/noor'oh trans"mit euhr, -tranz"-, nyoor'-/, n.
any of several chemical substances, as epinephrine or acetylcholine, that transmit nerve impulses across a synapse to a postsynaptic element, as another nerve, muscle, or gland.

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Chemical released by neurons to stimulate neighbouring neurons, allowing impulses to be passed from one cell to the next throughout the nervous system.

A nerve impulse arriving at the axon terminal of one neuron stimulates release of a neurotransmitter, which crosses the microscopic gap (see synapse) in milliseconds to the adjoining neuron's dendrite. Many chemicals are believed to act as neurotransmitters. The few that have been identified include acetylcholine, dopamine, and serotonin. Some neurotransmitters activate neurons; others inhibit them. Some mind-altering drugs act by changing synaptic activity.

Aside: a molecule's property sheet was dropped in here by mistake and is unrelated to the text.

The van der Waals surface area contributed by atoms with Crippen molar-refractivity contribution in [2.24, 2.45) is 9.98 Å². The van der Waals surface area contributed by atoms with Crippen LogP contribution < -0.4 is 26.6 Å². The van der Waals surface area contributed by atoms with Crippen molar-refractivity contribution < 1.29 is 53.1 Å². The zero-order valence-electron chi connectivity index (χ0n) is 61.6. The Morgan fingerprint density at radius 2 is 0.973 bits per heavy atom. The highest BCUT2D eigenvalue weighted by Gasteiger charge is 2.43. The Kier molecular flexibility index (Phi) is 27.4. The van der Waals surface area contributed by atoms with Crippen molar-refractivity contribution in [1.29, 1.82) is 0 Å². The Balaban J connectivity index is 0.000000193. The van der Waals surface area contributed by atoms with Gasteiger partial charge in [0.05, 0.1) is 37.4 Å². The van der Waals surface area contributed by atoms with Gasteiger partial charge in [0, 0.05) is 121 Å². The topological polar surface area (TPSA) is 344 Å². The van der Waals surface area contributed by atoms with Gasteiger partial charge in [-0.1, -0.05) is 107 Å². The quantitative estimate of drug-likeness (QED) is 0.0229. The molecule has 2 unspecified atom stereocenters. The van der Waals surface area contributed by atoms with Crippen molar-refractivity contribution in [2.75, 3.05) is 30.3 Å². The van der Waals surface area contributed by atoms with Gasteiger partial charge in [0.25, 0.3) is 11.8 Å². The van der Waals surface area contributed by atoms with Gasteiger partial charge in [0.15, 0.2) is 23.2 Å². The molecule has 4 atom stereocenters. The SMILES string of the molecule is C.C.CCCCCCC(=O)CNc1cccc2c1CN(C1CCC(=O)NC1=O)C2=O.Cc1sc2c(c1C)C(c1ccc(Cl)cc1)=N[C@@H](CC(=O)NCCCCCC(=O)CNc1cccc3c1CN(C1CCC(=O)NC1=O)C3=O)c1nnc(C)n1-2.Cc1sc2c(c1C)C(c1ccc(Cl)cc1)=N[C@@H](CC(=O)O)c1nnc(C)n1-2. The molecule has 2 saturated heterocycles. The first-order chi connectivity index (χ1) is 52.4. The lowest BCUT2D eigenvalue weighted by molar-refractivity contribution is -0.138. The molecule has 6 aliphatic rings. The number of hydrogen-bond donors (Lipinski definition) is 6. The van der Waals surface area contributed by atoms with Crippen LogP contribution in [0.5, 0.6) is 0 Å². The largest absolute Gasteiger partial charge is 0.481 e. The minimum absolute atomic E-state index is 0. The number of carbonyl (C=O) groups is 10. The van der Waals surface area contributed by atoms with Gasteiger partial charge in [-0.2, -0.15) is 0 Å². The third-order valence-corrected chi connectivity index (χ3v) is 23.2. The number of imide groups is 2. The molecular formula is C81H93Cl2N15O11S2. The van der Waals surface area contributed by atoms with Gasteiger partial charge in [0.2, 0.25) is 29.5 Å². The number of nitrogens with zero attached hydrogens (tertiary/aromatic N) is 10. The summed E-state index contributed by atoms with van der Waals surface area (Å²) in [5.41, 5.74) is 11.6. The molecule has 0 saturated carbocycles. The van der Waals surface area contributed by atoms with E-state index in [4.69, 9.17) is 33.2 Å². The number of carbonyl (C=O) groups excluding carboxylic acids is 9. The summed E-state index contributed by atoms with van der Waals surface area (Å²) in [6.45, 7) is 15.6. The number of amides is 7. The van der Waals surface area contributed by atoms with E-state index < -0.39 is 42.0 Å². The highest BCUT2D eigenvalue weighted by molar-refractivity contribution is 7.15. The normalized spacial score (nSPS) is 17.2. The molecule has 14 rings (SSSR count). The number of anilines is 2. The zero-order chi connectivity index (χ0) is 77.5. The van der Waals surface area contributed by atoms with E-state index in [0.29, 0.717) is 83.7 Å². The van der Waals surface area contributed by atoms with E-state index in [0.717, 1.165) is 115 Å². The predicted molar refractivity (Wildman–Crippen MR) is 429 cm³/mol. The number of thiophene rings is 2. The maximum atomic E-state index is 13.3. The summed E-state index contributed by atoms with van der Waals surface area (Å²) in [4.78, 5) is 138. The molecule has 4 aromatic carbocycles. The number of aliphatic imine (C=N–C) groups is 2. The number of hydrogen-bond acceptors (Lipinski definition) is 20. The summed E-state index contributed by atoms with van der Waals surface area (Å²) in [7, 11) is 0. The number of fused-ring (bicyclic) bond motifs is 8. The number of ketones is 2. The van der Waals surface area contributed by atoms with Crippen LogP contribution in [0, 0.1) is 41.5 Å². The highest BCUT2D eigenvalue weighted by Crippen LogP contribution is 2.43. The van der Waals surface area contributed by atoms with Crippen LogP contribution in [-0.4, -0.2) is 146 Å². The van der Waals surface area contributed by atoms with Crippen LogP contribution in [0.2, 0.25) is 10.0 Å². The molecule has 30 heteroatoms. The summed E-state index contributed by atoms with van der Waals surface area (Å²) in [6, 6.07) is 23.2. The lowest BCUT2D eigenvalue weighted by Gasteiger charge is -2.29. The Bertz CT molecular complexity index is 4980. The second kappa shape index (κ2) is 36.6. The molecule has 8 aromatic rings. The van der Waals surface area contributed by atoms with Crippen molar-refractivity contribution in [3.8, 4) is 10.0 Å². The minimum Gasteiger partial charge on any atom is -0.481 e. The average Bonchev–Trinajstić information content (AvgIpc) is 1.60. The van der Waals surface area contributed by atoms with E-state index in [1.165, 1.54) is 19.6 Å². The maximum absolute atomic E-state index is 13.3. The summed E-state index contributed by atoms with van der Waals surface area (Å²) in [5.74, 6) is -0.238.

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also called  chemical transmitter , or  transmitter substance 

      any of a group of chemical agents released by neurons (neuron) (nerve cells) to stimulate neighbouring neurons, thus allowing impulses to be passed from one cell to the next throughout the nervous system.

      The site where neurons meet is called the synapse and consists of the axon terminal (transmitting end) of one cell and the dendrite (receiving end) of the next. A microscopic gap called a synaptic cleft exists between the neurons. When a nerve impulse arrives at the axon terminal of one neuron, a chemical substance is released through the presynaptic membrane, traveling in milliseconds across the synaptic cleft to the postsynaptic membrane of the adjoining neuron. The chemical release is stimulated by the electrical activity of the neuron.

      Although a large number of chemical substances are believed to act as neurotransmitters, only a few have been identified. Among those known are acetylcholine, norepinephrine (noradrenalin), dopamine, and serotonin. Some chemical agents, such as acetylcholine, activate neurons, while others act as inhibiting substances.

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Universalium. 2010.